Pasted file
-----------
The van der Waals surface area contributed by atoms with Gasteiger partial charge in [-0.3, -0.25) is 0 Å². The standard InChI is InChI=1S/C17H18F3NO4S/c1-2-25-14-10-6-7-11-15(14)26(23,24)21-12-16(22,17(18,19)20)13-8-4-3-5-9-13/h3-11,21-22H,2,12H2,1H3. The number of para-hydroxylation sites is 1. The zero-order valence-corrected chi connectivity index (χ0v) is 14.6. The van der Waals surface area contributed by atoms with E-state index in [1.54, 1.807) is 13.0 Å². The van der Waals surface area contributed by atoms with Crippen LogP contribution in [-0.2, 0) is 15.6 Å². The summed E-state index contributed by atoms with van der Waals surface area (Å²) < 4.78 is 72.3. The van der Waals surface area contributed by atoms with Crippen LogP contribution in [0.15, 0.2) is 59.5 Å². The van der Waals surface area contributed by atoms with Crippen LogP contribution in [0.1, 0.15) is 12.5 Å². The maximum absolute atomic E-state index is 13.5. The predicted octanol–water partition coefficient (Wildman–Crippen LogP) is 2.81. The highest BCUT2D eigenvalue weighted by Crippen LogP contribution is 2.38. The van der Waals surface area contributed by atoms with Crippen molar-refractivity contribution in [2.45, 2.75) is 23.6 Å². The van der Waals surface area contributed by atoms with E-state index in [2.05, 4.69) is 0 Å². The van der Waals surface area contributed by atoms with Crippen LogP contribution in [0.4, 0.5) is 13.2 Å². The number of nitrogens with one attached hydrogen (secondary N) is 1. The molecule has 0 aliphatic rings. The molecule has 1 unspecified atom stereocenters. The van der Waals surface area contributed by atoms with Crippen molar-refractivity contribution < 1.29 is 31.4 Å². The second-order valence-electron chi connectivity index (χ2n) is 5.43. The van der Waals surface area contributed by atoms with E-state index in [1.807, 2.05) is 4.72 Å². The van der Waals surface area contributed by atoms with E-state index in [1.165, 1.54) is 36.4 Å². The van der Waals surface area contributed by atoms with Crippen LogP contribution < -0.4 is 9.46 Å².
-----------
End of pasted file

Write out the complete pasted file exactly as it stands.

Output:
The van der Waals surface area contributed by atoms with Gasteiger partial charge in [-0.3, -0.25) is 0 Å². The standard InChI is InChI=1S/C17H18F3NO4S/c1-2-25-14-10-6-7-11-15(14)26(23,24)21-12-16(22,17(18,19)20)13-8-4-3-5-9-13/h3-11,21-22H,2,12H2,1H3. The number of para-hydroxylation sites is 1. The zero-order valence-corrected chi connectivity index (χ0v) is 14.6. The van der Waals surface area contributed by atoms with E-state index in [1.54, 1.807) is 13.0 Å². The van der Waals surface area contributed by atoms with Crippen LogP contribution in [-0.2, 0) is 15.6 Å². The summed E-state index contributed by atoms with van der Waals surface area (Å²) < 4.78 is 72.3. The van der Waals surface area contributed by atoms with Crippen LogP contribution in [0.15, 0.2) is 59.5 Å². The van der Waals surface area contributed by atoms with Crippen LogP contribution in [0.1, 0.15) is 12.5 Å². The maximum absolute atomic E-state index is 13.5. The predicted octanol–water partition coefficient (Wildman–Crippen LogP) is 2.81. The highest BCUT2D eigenvalue weighted by Crippen LogP contribution is 2.38. The van der Waals surface area contributed by atoms with Crippen molar-refractivity contribution in [2.45, 2.75) is 23.6 Å². The van der Waals surface area contributed by atoms with E-state index in [2.05, 4.69) is 0 Å². The van der Waals surface area contributed by atoms with Crippen LogP contribution in [0.4, 0.5) is 13.2 Å². The number of nitrogens with one attached hydrogen (secondary N) is 1. The molecule has 0 aliphatic rings. The molecule has 1 unspecified atom stereocenters. The van der Waals surface area contributed by atoms with Crippen molar-refractivity contribution < 1.29 is 31.4 Å². The second-order valence-electron chi connectivity index (χ2n) is 5.43. The van der Waals surface area contributed by atoms with E-state index in [1.807, 2.05) is 4.72 Å². The van der Waals surface area contributed by atoms with E-state index in [1.165, 1.54) is 36.4 Å². The van der Waals surface area contributed by atoms with Crippen LogP contribution < -0.4 is 9.46 Å².